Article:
Food for Thought: Fourth Generation Warfare &
the Relation of Military Strategy to Grand Strategy (II) 

August 28, 1998

Comment: #171

Discussion Thread:  # 170


[1] Email from Reserve Colonel (Attached)

[2]Jane Perlez, "A Moderate Thinks U.S. Shot Itself In The Foot," New York Times, August 25, 1998 (Attached)

[3] AP Wire Report, "Pakistan Proposes New Islamic Laws," August 28, 1998 (Attached)

In Comment #170, I described how the execution of the Schlieffen Plan by Germany in World War I illustrates the danger of strategic designs taking precedence over the considerations of a sensible grand strategy.

The three references to this commentary suggest (but do not prove) HOW the strategy of attacking Osama bin Ladin's terrorist network by launching missiles at targets in technically neutral countries (the Sudan and Afghanistan), and by violating the national border of at least one other neutral country (Pakistan), COULD also have counterproductive grand strategic effects.

References #1 is a direct response to #170. The author is a reserve colonel with extensive experience in the Middle East, fluent in Arabic, and a self-taught scholar of Islamic culture and politics, as well the theories of conflict developed by the American strategist Colonel John Boyd. He relates his comments to Ms. Constable's discussion of Pakistan [Ref. 1 to #170]. He concludes his analysis by pointing out how the grand strategic effects of our strikes on Afghanistan and Somalia might actually weaken the support of our sympathizers in the Arab world.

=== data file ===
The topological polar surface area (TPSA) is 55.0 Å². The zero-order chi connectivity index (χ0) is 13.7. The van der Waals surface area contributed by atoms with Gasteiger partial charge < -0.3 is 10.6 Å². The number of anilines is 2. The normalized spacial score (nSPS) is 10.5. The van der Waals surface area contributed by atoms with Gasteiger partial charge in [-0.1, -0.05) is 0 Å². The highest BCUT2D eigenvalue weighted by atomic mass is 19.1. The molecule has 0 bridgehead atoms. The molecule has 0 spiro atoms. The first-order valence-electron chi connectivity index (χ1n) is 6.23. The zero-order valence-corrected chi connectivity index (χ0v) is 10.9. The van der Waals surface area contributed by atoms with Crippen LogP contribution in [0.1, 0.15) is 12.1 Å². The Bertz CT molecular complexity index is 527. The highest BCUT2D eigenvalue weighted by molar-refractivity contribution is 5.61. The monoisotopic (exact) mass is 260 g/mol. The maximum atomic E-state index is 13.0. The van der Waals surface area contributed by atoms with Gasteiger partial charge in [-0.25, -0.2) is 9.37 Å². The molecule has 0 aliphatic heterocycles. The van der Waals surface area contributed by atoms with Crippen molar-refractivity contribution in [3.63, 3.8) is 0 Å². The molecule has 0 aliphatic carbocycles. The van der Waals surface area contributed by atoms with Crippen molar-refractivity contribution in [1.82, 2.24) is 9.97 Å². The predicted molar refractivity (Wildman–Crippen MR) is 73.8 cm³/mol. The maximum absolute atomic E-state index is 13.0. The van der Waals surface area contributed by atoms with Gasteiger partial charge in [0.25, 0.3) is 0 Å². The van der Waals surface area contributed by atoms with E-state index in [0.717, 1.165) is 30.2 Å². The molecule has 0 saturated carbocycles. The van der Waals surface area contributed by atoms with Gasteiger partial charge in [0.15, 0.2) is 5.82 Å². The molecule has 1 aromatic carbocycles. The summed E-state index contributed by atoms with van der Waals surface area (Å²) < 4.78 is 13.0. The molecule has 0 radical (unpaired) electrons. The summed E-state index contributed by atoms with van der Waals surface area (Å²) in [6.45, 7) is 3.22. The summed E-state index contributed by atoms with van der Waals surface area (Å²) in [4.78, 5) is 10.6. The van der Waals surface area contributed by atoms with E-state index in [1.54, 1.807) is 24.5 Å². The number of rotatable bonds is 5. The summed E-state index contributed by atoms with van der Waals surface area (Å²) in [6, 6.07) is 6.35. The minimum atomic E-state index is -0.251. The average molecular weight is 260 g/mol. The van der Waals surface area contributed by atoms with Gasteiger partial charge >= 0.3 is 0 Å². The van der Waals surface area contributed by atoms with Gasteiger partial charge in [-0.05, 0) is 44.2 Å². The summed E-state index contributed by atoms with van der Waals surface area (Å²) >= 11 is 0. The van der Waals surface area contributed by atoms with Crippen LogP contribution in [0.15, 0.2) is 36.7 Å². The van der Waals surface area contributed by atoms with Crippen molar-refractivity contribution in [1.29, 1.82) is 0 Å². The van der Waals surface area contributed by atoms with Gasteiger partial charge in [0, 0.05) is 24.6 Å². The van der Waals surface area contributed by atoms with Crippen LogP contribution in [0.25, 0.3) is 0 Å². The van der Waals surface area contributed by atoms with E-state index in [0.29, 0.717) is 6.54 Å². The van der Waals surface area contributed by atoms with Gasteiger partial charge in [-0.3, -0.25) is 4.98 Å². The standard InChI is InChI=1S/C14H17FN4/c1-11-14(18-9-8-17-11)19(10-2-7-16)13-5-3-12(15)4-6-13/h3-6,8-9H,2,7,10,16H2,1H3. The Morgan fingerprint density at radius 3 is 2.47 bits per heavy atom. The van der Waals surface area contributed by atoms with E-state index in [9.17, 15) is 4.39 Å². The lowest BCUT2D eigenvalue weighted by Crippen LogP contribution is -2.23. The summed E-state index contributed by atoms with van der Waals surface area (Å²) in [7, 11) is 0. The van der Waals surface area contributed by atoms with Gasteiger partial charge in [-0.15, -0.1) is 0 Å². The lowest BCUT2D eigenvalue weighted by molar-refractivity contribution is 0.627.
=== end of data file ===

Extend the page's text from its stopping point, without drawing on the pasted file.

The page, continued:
Reference #2 cites a particular example of what the colonel was talking about. It describes how our actions enraged an influential Islamic moderate in the Sudan. While this man opposes religious fanaticism and terrorism in general, and bin Ladin in particular, he is worried that our attack actually strengthened bin Ladin by turning a "fanatic nut" into a transnational Islamic hero.